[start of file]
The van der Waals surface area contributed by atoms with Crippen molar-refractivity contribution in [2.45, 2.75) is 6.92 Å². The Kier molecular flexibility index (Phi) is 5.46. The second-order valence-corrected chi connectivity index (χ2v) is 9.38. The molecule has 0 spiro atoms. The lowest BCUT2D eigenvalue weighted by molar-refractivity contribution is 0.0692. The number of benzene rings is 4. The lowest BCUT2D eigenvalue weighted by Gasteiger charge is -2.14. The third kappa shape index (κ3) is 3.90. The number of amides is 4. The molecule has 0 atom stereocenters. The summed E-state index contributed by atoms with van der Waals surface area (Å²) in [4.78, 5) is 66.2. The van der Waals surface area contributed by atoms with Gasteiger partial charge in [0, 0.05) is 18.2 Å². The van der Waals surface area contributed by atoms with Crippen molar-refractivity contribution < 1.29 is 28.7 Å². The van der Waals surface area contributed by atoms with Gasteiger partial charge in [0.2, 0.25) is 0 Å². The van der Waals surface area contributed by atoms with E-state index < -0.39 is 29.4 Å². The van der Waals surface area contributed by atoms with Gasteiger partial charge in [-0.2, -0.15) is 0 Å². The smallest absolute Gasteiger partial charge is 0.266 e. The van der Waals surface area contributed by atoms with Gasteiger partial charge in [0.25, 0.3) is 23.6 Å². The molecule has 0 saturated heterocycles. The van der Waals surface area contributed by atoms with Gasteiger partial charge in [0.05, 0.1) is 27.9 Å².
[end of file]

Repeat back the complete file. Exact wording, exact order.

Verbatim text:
The van der Waals surface area contributed by atoms with Crippen molar-refractivity contribution in [2.45, 2.75) is 6.92 Å². The Kier molecular flexibility index (Phi) is 5.46. The second-order valence-corrected chi connectivity index (χ2v) is 9.38. The molecule has 0 spiro atoms. The lowest BCUT2D eigenvalue weighted by molar-refractivity contribution is 0.0692. The number of benzene rings is 4. The lowest BCUT2D eigenvalue weighted by Gasteiger charge is -2.14. The third kappa shape index (κ3) is 3.90. The number of amides is 4. The molecule has 0 atom stereocenters. The summed E-state index contributed by atoms with van der Waals surface area (Å²) in [4.78, 5) is 66.2. The van der Waals surface area contributed by atoms with Gasteiger partial charge in [0, 0.05) is 18.2 Å². The van der Waals surface area contributed by atoms with Crippen molar-refractivity contribution < 1.29 is 28.7 Å². The van der Waals surface area contributed by atoms with Gasteiger partial charge in [0.2, 0.25) is 0 Å². The van der Waals surface area contributed by atoms with E-state index < -0.39 is 29.4 Å². The van der Waals surface area contributed by atoms with Gasteiger partial charge in [-0.2, -0.15) is 0 Å². The smallest absolute Gasteiger partial charge is 0.266 e. The van der Waals surface area contributed by atoms with Gasteiger partial charge in [0.25, 0.3) is 23.6 Å². The molecule has 0 saturated heterocycles. The van der Waals surface area contributed by atoms with Gasteiger partial charge in [0.05, 0.1) is 27.9 Å².